Metro Weekly

Angels Heart

Next weekend, students at Shenandoah University mount a production of Angels in America

A production of Angels In America — in the mountains of Virginia? ”There’s always been a hesitation because the traditional audience is fairly conservative,” says Mark Kittlaus of Shenandoah Conservatory in Winchester, Va. But hesitate no more: Next weekend, the conservatory, part of Shenandoah University, will mount Millennium Approaches, the first part of Tony Kushner’s award-winning 1993 masterpiece. Subtitled ”A Gay Fantasia on National Themes,” it focuses specifically on the impact and stigma of AIDS in the 1980s.

Angels In America
Angels In America

Kittlaus, the production’s director and the head of Shenandoah’s acting program, thinks Kushner’s epic still has great relevance today.

”There are many universal themes in it,” he says. “It deals with family, dysfunctionality, lost-lifetime dreams, death and sickness, inter-personal relationships. [And] it places the AIDS crisis in a world history of dealing with plagues and human struggle, so it’s part of our human history and not just a crisis of the ’80s — trapped in a single time.”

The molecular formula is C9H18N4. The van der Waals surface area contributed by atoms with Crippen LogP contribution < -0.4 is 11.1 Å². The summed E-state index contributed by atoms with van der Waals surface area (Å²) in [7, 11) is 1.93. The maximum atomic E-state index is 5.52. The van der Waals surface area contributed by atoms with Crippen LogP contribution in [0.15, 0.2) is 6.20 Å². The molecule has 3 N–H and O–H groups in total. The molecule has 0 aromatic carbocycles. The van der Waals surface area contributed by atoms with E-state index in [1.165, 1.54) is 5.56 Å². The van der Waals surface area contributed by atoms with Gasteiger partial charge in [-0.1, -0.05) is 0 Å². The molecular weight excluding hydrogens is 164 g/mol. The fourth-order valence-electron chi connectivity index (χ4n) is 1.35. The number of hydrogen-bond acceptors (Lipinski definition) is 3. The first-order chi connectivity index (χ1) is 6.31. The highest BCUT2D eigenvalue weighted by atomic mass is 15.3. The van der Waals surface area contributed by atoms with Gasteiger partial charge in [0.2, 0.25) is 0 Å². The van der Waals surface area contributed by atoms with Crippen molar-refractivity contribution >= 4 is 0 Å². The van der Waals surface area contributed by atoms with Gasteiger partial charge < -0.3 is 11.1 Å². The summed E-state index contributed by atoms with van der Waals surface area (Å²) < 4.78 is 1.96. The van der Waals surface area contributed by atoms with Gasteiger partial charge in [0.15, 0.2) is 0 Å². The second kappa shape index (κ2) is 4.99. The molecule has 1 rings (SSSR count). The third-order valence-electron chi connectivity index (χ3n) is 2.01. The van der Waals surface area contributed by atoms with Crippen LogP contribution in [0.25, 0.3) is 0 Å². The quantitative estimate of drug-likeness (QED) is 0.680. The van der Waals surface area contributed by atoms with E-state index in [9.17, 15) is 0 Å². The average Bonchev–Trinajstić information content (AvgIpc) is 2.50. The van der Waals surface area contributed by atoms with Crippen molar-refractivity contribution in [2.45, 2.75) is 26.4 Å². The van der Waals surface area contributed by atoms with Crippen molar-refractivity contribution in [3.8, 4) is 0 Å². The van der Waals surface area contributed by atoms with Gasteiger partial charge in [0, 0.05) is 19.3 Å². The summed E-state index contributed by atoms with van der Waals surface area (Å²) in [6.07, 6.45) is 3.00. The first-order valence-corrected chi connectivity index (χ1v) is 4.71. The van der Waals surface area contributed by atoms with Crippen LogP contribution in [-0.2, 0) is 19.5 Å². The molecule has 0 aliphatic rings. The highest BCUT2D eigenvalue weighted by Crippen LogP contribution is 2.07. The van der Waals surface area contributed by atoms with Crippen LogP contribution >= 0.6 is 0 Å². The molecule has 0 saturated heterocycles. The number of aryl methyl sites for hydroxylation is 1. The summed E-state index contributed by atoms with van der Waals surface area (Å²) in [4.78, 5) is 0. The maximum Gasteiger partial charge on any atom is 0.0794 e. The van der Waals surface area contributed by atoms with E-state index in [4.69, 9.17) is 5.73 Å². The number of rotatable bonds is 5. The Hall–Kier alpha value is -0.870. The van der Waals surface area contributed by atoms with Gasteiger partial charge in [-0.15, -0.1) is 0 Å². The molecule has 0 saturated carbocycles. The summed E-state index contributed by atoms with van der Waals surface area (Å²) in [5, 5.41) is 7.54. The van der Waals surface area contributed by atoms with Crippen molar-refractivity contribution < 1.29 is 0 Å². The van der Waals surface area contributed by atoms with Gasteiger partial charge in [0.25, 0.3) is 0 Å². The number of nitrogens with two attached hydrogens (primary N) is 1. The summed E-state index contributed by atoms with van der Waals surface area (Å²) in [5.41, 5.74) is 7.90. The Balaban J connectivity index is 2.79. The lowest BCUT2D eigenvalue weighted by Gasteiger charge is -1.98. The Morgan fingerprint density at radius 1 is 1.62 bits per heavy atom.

The play’s eight actors (and seven understudies), most of them seniors at the university, have shown extra enthusiasm for the project. ”They came in to rehearsals [with their lines] almost completely memorized, off-book,” marvels the director. ”So we’ve been able to spend our time creating the very emotional moments that take place within the play.”

”I think this show is a wonderful catalyst for displaying views on the gay community,” says Nate Golden, who plays Louis. ”It’s interesting to see how at the time in the ’80s, homosexuality was looked at as being an extremely awful thing.”

”Everyone’s committing 120 percent, and we’re feeding off each other’s energies,” says David Bazemore, a Philadelphia native who plays Belize. ”I hope [the play] helps others understand that…we’re all not that different at the end of the day. We need each other.”

Angels In America runs Thursday, Nov. 18, to Saturday, Nov. 20, at 8 p.m. Also Sunday, Nov. 21, at 2:30 p.m. Glaize Studio Theatre on the main campus of Shenandoah University, Winchester, Va. Tickets are $10. Call 540-665-4569 or visit

Doug Rule covers the arts, theater, music, food, nightlife and culture as contributing editor for Metro Weekly.